## Preface

This is not a shootout between the Haskell programming language and Mathematica’s core language features. I simply like to illustrate how to solve problems in both languages using a cook book style approach. Mathematica and Haskell are very different beasts and all we do is toying with different tools at solutions to algorithmic problems. I’d like to adopt the view that programming languages are tools to help the mind to shape a solution for a problem.

Disclaimer: It is rather unlikely that you will learn to program in Haskell or in Mathematica just by reading this article! Simply, get a good book on Haskell, go through the online tutorials and utilize both languages to solve real problems. As always, it comes down to practice!

## Introduction

For programmers coming from the C/Java language school or those who are mainly versed in imperative programming paradigms, a transition to functional programming thinking can be like a climb of the Eiger Northface when you're just trained in mountain hiking. Haskell’s quite distinct mathematical theorem like syntax seems rather daunting to understand. For Mathematica users who already practiced the functional style and rule style programming, the Haskell mountain may still be a climb but from higher up. Whatever the individual situation, if you are not an Haskell Illuminati you still have to climb!

Now, there are very good online tutorials and books on Haskell already available. I won’t repeat what is presented there. The Haskell tutorial section is quite extensive, and I’m certain you’ll find some good motivating blogs to get you started.

Personally, the two most unusual concepts about Haskell to call my mountain are the intricate use of the versatile parametrized type system which also handles recursive types and the abstract concept of Monads. Neither of those are prominent features in Mathematica and deserve some good consideration.

Haskell is a type-safe compiled language with limited introspection at runtime. The language is strongly typed. Even better, frequently the compiler can infer data types at compile time without the programmers intervention. Type safety is a really good feature, both compiler and programmer have to agree on data types, thus eliminating numerous errors before the actual program is being deployed and used.

Types in Haskell are quite versatile, almost everything can be typed. Basic primitives like integers, doubles and the usual suspects, or lists or enumeration structures, recursive structures and all sorts of functions have type specifiers. Haskell cranks up the complexity a notch by allowing multiple type parameters, which faintly resemble C++ templates, or Java Generics. Let’s don’t go to the comparison here, but at compile time Haskell can treat functions almost as data.

The concept of pure functions, that is functions with no side-effects other than computing derived data from input data, is a unique feature of functional languages. The term “side-effects” deserves a bit of explanation here. Haskell has no notion of an object comprised of data and methods. This is in contrast to other object oriented language (OOL) implementations where methods are invoked on objects. In OOL, objects are a compound of at least temporarily persistent data and methods. This combination can be thought of in a way of a finite state machine with methods to alter the internal state, query aspects of the state, or to derive new data from external to the object ones via methods that mingle the external data with the internal state data.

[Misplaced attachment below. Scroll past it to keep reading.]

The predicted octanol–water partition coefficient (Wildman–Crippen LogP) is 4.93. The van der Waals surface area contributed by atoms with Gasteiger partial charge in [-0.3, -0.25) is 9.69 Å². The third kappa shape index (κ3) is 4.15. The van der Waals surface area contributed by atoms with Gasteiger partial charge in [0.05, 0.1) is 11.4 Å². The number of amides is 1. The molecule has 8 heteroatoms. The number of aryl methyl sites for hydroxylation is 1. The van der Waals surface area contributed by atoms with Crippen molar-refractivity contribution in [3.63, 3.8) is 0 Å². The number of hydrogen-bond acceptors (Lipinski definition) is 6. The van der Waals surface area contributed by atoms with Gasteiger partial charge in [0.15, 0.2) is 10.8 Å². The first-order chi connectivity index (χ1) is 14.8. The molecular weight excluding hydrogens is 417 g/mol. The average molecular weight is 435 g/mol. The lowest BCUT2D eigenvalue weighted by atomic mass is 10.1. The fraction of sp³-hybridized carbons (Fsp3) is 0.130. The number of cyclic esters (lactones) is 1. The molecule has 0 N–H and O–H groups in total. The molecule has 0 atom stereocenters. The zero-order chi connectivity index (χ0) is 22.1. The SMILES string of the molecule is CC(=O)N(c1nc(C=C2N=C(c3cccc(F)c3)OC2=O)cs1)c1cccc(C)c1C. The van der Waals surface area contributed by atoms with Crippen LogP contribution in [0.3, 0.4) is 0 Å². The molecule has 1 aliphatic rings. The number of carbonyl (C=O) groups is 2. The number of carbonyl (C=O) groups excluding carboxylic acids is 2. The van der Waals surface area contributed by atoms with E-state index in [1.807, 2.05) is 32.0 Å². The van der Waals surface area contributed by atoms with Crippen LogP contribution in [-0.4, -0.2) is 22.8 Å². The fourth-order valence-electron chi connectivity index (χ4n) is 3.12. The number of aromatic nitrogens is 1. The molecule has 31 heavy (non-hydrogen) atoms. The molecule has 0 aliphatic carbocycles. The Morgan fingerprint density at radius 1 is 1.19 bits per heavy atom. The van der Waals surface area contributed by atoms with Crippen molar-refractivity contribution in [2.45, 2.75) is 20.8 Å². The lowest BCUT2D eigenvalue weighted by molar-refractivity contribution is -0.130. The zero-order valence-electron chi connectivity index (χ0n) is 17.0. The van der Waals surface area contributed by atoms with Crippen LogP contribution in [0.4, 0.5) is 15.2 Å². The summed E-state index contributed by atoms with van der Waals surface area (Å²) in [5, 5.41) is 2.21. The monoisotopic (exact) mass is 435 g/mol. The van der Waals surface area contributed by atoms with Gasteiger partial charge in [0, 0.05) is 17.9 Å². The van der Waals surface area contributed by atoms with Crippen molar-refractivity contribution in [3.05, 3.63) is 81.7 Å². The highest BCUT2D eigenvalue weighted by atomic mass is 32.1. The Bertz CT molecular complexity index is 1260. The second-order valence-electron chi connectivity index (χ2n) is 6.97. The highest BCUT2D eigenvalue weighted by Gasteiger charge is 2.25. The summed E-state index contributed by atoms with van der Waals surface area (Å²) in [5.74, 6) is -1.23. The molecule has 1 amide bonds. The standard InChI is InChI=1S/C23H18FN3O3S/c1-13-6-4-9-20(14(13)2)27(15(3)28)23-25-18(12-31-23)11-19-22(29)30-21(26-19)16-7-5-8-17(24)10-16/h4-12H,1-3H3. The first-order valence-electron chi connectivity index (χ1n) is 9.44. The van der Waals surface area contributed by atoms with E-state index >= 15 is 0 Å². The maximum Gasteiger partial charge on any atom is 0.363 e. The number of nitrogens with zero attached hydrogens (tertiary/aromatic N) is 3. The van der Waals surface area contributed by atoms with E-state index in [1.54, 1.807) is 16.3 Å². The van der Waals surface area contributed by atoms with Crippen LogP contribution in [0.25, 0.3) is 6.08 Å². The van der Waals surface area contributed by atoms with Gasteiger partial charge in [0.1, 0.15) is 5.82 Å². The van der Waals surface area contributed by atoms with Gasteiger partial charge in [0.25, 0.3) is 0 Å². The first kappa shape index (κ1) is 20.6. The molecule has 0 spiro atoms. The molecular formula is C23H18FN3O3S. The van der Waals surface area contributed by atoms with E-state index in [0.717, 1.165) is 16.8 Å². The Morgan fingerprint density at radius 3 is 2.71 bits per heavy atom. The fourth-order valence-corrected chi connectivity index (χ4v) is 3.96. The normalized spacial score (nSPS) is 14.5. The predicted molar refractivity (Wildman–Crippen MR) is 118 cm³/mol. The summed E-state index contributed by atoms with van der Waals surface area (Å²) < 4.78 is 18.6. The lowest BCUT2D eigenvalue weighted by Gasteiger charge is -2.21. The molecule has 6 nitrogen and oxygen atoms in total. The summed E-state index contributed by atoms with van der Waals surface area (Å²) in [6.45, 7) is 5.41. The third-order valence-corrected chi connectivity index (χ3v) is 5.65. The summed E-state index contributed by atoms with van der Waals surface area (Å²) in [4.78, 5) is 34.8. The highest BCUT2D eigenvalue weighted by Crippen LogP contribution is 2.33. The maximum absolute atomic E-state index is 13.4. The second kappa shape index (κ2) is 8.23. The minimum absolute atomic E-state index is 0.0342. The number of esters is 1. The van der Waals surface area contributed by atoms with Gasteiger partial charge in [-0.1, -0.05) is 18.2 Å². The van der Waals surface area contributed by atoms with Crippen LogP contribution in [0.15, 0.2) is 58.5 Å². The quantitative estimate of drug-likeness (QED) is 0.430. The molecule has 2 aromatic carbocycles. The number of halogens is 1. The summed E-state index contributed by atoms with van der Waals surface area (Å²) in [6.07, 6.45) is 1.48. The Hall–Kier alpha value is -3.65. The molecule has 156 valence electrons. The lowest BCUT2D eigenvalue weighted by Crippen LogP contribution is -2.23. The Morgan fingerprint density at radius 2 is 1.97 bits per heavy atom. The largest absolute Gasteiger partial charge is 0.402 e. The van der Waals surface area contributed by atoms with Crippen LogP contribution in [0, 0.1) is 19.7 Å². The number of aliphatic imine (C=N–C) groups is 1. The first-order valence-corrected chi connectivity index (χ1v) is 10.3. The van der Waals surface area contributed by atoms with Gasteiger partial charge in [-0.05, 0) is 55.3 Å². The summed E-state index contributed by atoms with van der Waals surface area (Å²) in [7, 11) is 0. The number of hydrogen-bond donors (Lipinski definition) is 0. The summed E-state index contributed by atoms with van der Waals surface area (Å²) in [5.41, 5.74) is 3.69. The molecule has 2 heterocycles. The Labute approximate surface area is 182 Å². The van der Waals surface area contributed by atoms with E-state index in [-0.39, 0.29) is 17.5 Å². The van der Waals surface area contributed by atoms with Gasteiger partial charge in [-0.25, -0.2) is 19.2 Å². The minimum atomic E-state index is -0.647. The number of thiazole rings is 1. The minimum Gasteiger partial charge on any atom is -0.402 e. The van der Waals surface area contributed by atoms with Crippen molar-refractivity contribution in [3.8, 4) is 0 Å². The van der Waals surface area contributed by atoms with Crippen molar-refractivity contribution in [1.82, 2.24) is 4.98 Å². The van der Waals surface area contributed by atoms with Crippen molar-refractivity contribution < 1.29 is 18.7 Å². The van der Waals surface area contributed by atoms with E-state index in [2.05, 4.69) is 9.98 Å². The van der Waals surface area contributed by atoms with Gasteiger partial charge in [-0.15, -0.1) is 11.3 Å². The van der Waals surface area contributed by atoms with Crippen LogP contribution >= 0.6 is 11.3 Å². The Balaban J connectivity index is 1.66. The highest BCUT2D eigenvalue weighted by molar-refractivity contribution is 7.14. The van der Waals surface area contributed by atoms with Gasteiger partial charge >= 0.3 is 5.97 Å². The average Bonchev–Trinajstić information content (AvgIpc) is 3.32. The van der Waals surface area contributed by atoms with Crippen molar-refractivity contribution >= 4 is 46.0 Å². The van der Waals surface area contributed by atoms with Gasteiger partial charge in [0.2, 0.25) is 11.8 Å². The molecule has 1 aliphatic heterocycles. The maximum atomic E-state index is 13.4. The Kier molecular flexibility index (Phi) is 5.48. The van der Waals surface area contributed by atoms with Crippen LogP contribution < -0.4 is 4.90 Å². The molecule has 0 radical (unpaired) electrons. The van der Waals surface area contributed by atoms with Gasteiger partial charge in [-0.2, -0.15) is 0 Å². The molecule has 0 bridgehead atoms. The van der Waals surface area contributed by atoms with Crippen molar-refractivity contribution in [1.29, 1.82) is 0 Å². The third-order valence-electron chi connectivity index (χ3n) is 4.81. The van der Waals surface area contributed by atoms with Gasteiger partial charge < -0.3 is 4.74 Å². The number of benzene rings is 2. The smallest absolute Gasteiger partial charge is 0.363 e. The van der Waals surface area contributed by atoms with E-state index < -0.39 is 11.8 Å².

In OOL, a construct such as

Y = obj.method(X)

may result in very different outcomes Y, even when X remains unaltered. The notion of “obj.method” hides all the complexity of the computation, the programmer doesn’t know what it does unless he is completely aware of the internal object state. And the object state can depend on a long history of previous alterations. Needless to say, erroneous assumptions of an object's state is frequently a source of programming flaws, and the result is software failure.

In Haskell, a pure functions is much more reliable,

Y = func X

the outcome Y is assured the same if X is the same, the sameness of X induces the sameness of Y (X -> Y).

Haskell, quickly runs into limitations with pure functions in real world applications. We need to get data in and out of the scope of a Haskell program to do something useful. These so called useful things can be processing program arguments, reading/writing files or data on Unix sockets (all external data connections), and of course displaying data or acting on external user generated events.

Haskell, quickly runs into limitations with pure functions in real world applications. We need to get data in and out of the scope of a Haskell program to do something useful. These so called useful things can be processing program arguments, reading/writing files or data on Unix sockets (all external data connections), and of course displaying data or acting on external user generated events.

Now, that is where the abstract concept of Monads come into the game. It’s greek etymological origin “Monos” is not too enlightening either. Beware of the Greeks...! Again, there are some very good tutorials on Monads out there. Personally, I find this one quite elucidating: Yet Another Monad tutorial

I don’t want to delve into the Monad matter nor recite Vigil here. You’ll find plenty of elucidating material in these online tutorials. However, later on when we could need a Monad, I’m happy to give you my perspective.

Now, let’s move on to Mathematica’s core features. Mathematica is an interpreted language. At it’s core is the Lisp type symbolic expression (Sexpr). Essentially everything is an expression, data, functions, procedural programming flow control commands, variable symbols, you name it!

In short, a symbolic expression is like a list {a,b,c,d,...} that starts with a discriminator head: “Integer”, “List”, “Plus”, “If”. Mathematica syntax allows this:

(1)

Integer@@{1}, Plus@@{1,2}, If@@{Equal@@{x,y}, 1, 2}, …

.